Most spontaneous fermentation producers agree that the best times to ferment beer is fall through spring. This is when they say the right balance of microflora is in the air. During my last brew day, Brett-Brux IPA, I had some left over wort from the mash tun and decided to try my hand at spontaneous fermentation. I collected the wort and boiled it with some old hops, mostly to keep the lacto in check. After the boil finished I poured the wort into a sanitized Pyrex baking dish and covered it with a sanitized cheese cloth and placed the “coolship” under our rose bushes in the back yard elevated by a bucket. I left the beer over night to cool and poured it into a sanitized carboy the next morning. The only aeration came from pouring into the carboy. I then capped the carboy with an airlock. It took about 2 or 3 days for fermentation to show. Currently there is a nice pellicle on top of the wort. I’m going to let it sit and ferment for about 3 weeks then give it a smell test. If it doesn’t smell awful I’m going to try a taste. You never want to taste spontaneously fermented beer early because there are other types of bacteria that could be living in it early, ie e.coli. After a few weeks the alcohol and acidity will kill any pathogen. If this works out then I’ll step the bugs up and use it to inoculate a full size batch. Who knows maybe in 2 years I’ll be able to drink my own Lanbintonio. If the starter doesn’t work out then I didn’t invest a lot of ingredients or time and I’ll learn what didn’t work.
I finally got around to bottling my sour ale. I wanted to give the beer some fresh yeast but I didn’t want to use champagne yeast. I decided to use the tube of Brett-Brux Trois that I bought a couple of months ago. I made a starter about a week before I bottled. I didn’t need all of the yeast from the starter for the sour so I was left with yeast that needed to be used. With the left over yeast I decided to brew another 100% Brett beer.
I’m making this an IPA since I thought the Brett-C and Citra combo was amazing. I decided to up the ABV, it is winter after all, and in doing so I also upped the hop content. The strategy was to use one hop for bittering at the beginning of the boil and then a bunch of flame out hops and dry hop like crazy. Instead of using 100% Citra, since I’m low and I can’t find any fresh Citra, I’m supplementing with Chinook and Falconer’s Flight. For bittering I decided to go with a staple of IPAs, Centennial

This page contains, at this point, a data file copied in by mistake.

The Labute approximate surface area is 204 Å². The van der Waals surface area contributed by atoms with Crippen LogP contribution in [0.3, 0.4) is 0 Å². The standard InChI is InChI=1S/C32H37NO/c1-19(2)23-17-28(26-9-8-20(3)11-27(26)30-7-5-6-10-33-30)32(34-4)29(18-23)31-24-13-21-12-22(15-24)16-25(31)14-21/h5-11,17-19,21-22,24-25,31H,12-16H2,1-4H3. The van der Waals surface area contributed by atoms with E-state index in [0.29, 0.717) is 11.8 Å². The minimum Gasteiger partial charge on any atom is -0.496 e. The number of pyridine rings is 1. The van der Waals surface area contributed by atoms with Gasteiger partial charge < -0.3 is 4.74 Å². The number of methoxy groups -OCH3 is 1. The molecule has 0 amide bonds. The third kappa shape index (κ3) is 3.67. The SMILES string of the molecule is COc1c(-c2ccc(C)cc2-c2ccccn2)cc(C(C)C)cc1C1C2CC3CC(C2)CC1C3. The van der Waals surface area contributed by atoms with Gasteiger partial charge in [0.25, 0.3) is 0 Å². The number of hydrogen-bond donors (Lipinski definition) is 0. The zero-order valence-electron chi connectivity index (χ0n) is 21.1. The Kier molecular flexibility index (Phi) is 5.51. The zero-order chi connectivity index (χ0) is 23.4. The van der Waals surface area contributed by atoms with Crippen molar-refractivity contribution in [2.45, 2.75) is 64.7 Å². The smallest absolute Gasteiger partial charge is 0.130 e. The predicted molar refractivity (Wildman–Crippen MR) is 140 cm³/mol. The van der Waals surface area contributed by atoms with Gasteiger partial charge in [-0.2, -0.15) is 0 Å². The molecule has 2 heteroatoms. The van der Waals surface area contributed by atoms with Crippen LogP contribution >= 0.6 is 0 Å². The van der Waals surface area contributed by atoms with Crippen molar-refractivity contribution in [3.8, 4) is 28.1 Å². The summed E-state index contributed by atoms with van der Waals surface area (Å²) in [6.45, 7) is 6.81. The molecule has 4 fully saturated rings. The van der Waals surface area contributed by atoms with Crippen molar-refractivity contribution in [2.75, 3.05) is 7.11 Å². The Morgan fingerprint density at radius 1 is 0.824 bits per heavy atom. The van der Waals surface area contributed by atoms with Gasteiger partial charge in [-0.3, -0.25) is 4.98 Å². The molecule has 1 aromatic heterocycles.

I ended up under-gravity again and I’m starting to think it’s not my process that has changed. I used to pretty much always hit my target OG and often be too high. The only change besides moving is the new LHBS. I think that they might not be crushing my grain correctly, just one more reason I need my own barley crusher. Other than that the brew day was uneventful, which is a nice change of pace from my last few brew days.
Original Gravity: 1.050
Estimated IBU: 70
Efficiency Est: 65%
- 70% - 9.5 lbs –Two Row
- 22% - 3 lbs – Wheat Malt
- 4% - 0.5 lbs – Carapils
- 4% - 0.5 lbs – Acid Malt
- 60 minutes - Centennial – 2oz
- Flame out – Citra – 1oz
- Flame out – Falconer’s Flight – 1oz
- Flame out – Chinook – 1oz
- Dry hop 14 days – Citra – 2oz
- Dry hop 14 days – Falconer’s Flight – 1oz
- Dry hop 14 days – Chinook – 1oz
- WLP644 Brettanomyces bruxellensis Trois
Mashed single infusion for 60 minutes at 153oF, single sparge at 170oF
(11/24/12) – Brewed by myself. Easy brew day. Chilled to 80F and placed the carboy in the chest freezer. Three hours later I pitched the 1 liter starter I a week before. For the mash I added 3 tbsp of gypsum and 1 tbsp of Calcium Chloride and 2 tbsp gypsum and 1 tbsp Calcium Chloride to the sparge water. I didn’t shake or add any additional aeration to the wort except during transferring from kettle to carboy. Set fermentation temperature to 57F targeting 62F.